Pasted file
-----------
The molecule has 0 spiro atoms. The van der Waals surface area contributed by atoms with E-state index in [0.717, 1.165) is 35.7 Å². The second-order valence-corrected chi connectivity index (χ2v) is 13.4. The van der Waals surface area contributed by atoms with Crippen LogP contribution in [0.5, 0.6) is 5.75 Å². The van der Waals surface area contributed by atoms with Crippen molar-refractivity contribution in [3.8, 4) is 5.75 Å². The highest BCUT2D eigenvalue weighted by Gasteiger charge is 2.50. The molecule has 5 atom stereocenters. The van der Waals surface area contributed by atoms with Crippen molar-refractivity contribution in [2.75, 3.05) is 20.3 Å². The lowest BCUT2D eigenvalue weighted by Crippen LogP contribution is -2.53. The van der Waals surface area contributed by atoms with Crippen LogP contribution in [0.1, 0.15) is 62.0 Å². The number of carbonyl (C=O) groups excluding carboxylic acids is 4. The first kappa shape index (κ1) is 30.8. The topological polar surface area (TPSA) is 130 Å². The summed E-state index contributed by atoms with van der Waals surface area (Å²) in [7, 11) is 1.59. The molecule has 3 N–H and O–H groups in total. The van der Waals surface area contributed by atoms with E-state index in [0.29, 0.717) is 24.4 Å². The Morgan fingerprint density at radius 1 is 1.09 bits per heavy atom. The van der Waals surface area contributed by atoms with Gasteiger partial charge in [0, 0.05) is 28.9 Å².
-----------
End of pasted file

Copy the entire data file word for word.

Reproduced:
The molecule has 0 spiro atoms. The van der Waals surface area contributed by atoms with E-state index in [0.717, 1.165) is 35.7 Å². The second-order valence-corrected chi connectivity index (χ2v) is 13.4. The van der Waals surface area contributed by atoms with Crippen LogP contribution in [0.5, 0.6) is 5.75 Å². The van der Waals surface area contributed by atoms with Crippen molar-refractivity contribution in [3.8, 4) is 5.75 Å². The highest BCUT2D eigenvalue weighted by Gasteiger charge is 2.50. The molecule has 5 atom stereocenters. The van der Waals surface area contributed by atoms with Crippen molar-refractivity contribution in [2.75, 3.05) is 20.3 Å². The lowest BCUT2D eigenvalue weighted by Crippen LogP contribution is -2.53. The van der Waals surface area contributed by atoms with Crippen LogP contribution in [0.1, 0.15) is 62.0 Å². The number of carbonyl (C=O) groups excluding carboxylic acids is 4. The first kappa shape index (κ1) is 30.8. The topological polar surface area (TPSA) is 130 Å². The summed E-state index contributed by atoms with van der Waals surface area (Å²) in [7, 11) is 1.59. The molecule has 3 N–H and O–H groups in total. The van der Waals surface area contributed by atoms with E-state index in [0.29, 0.717) is 24.4 Å². The Morgan fingerprint density at radius 1 is 1.09 bits per heavy atom. The van der Waals surface area contributed by atoms with Gasteiger partial charge in [0, 0.05) is 28.9 Å².